Men’s Golf: Tough course doesn’t deter Chun, Cats

Sarah Kuta

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All Eric Chun said he wants this weekend is a couple of boring rounds of golf. Nothing more, nothing less.

At one of the toughest courses the team has played so far this year, Chun said he knows the key to his game this weekend will be patience.

“This is a good course for me and the way I play,” he said. “I’m a slow player. I just need to stay patient and hit it real well.”

Northwestern begins the NCAA Regional Championships today in Stillwater, Okla. The tournament, which is being held at the Karsten Greek Golf Club, is hosted by Oklahoma State.

NU is one of 13 teams playing in the Oklahoma regional and will start the tournament as the No. 9 seed. The top five teams from each of the six regional tournaments will advance to the NCAA Championships on May 26 in Toledo, Ohio.

After a disappointing seventh place at the Big Ten Championships two weekends ago, coach Pat Goss’ main concern is the difficulty of the course.

“So much hinges on the course being so tough,” Goss said. “This is one of the hardest or possibly the hardest courses we have played.”

Before the tournament began this morning, NU had two days of full practice on the course. Goss said the key to playing such a rigorous course is not to play aggressive golf, but to play a “grind-it-out” kind of golf. This means accepting bogeys and pars without getting frustrated to minimize mistakes.

Along with the tricky course, the Wildcats will face four top-20 teams, including No. 2 Oklahoma State and No. 9 Arkansas. After winning its last two tournaments, host Oklahoma State will be competing for its 63rd straight NCAA Championship appearance this weekend.

Goss said he hopes that by playing alongside other high-ranking teams at the U.S. Intercollegiate earlier this season, NU will be prepared for this weekend’s competitive field.

“We’re always striving to push ourselves to play at a higher level,” Goss said.

This is NU’s 10th appearance at NCAA Regionals during Goss’s 13-year tenure. NU has advanced to five NCAA Championships under Goss, most recently in 2006. Since teams must be .500 to receive a bid, the Cats were not invited last year.

“Despite our performance at Big Tens, I think everyone is just excited for the opportunity to play,” Goss said.

Senior Andy DeKeuster, who joined the team as a sophomore, will be playing in his first NCAA Regional Championship this weekend. Once play is complete, DeKeuster will also be blogging for The senior journalism major said he was approached by the magazine because he is considering taking a job at the publication after graduation.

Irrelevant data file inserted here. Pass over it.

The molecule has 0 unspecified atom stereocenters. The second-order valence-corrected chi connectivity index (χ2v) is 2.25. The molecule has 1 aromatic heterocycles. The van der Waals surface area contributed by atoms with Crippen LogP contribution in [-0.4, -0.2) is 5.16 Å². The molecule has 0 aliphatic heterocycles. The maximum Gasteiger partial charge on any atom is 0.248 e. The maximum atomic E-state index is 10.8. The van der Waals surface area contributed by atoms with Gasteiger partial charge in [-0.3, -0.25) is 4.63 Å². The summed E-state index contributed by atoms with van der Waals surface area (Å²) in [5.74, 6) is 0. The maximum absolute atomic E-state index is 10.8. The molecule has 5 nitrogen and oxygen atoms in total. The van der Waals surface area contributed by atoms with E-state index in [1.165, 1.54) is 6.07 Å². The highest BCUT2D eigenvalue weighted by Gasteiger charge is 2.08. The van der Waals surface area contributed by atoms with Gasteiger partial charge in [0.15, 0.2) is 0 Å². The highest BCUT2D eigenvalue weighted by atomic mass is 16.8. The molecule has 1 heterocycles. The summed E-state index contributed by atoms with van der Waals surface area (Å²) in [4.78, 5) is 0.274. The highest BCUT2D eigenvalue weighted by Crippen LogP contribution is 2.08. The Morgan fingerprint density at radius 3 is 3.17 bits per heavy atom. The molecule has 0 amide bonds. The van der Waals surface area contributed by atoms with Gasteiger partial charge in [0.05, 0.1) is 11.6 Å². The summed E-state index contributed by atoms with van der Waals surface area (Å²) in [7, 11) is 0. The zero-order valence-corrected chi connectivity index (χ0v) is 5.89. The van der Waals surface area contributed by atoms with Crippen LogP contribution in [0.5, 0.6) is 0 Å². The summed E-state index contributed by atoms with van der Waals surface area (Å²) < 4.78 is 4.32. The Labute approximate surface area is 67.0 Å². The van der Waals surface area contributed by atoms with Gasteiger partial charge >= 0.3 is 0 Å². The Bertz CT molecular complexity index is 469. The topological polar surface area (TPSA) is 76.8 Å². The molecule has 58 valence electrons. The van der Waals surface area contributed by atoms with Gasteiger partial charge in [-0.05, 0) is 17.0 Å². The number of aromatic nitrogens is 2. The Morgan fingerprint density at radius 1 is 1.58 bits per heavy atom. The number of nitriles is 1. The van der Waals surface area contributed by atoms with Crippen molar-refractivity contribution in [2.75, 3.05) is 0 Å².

Chun will also be golfing in his first NCAA championship, but said he isn’t too worried about the other teams’ rankings. After winning the Big Ten Individual Championship, Chun said he has more confidence than the average freshman.

“I’m feeling a lot less pressure,” Chun said. “They are good teams but I can’t let that intimidate me. It definitely helps because now I know that I can beat some of the best guys out there. I hope it will shake them a little.”

Chun recently competed in the local qualifier for the U.S. Open. The freshman moved past the preliminary round and will compete in the sectional qualifier on June 8th in Grayslake, Ill. Because of that tournament, Chun spent more time playing this week than practicing.

“My game is looking solid, but the practice rounds are real important,” Chun said. “It’s about smart course management. I need to practice the shots that I need for this course and know how I need to play.”

The conference took note of Chun and teammate David Lipsky’s performance this season. Both were named to the All-Big Ten second team after their performances at the conference championships. Lipsky, who finished 38th, said he would have liked to have made the first team. But he said he thought the award was an indicator that regionals would be a chance to show improvement.

“It was bittersweet,” Lipsky said. “My game just wasn’t there at Big Tens or the past two weeks. I am just looking forward to working hard at NCAAs.”

Chun was also named the Big Ten Freshman of the Year. Though he said he doesn’t think the other teams see NU as a threat, he wouldn’t have it any other way.

“Maybe it’s a good thing,” Chun said. “There’s a lot of potential on this team and we all know what we have to do. I’ve seen the team play well. We’re real golfers.”